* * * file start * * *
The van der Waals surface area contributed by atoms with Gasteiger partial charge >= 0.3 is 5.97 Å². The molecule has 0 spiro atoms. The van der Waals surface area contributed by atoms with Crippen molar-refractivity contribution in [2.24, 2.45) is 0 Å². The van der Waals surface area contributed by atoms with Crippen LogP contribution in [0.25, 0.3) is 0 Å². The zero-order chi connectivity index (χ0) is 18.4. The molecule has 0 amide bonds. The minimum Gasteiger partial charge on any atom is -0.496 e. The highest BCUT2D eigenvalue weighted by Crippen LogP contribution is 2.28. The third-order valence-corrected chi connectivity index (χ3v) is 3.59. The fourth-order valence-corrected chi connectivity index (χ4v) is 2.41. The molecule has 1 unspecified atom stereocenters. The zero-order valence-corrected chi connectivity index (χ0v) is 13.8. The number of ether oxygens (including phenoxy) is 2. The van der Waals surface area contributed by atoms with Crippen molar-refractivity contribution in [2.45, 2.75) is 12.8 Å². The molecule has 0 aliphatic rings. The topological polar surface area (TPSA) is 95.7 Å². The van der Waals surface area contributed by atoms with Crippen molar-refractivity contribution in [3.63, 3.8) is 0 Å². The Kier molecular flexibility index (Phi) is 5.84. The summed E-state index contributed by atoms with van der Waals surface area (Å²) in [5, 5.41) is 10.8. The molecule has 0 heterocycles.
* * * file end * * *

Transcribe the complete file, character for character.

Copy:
The van der Waals surface area contributed by atoms with Gasteiger partial charge >= 0.3 is 5.97 Å². The molecule has 0 spiro atoms. The van der Waals surface area contributed by atoms with Crippen molar-refractivity contribution in [2.24, 2.45) is 0 Å². The van der Waals surface area contributed by atoms with Crippen LogP contribution in [0.25, 0.3) is 0 Å². The zero-order chi connectivity index (χ0) is 18.4. The molecule has 0 amide bonds. The minimum Gasteiger partial charge on any atom is -0.496 e. The highest BCUT2D eigenvalue weighted by Crippen LogP contribution is 2.28. The third-order valence-corrected chi connectivity index (χ3v) is 3.59. The fourth-order valence-corrected chi connectivity index (χ4v) is 2.41. The molecule has 1 unspecified atom stereocenters. The zero-order valence-corrected chi connectivity index (χ0v) is 13.8. The number of ether oxygens (including phenoxy) is 2. The van der Waals surface area contributed by atoms with Crippen molar-refractivity contribution in [2.45, 2.75) is 12.8 Å². The molecule has 0 aliphatic rings. The topological polar surface area (TPSA) is 95.7 Å². The van der Waals surface area contributed by atoms with Crippen molar-refractivity contribution in [3.63, 3.8) is 0 Å². The Kier molecular flexibility index (Phi) is 5.84. The summed E-state index contributed by atoms with van der Waals surface area (Å²) in [5, 5.41) is 10.8. The molecule has 0 heterocycles.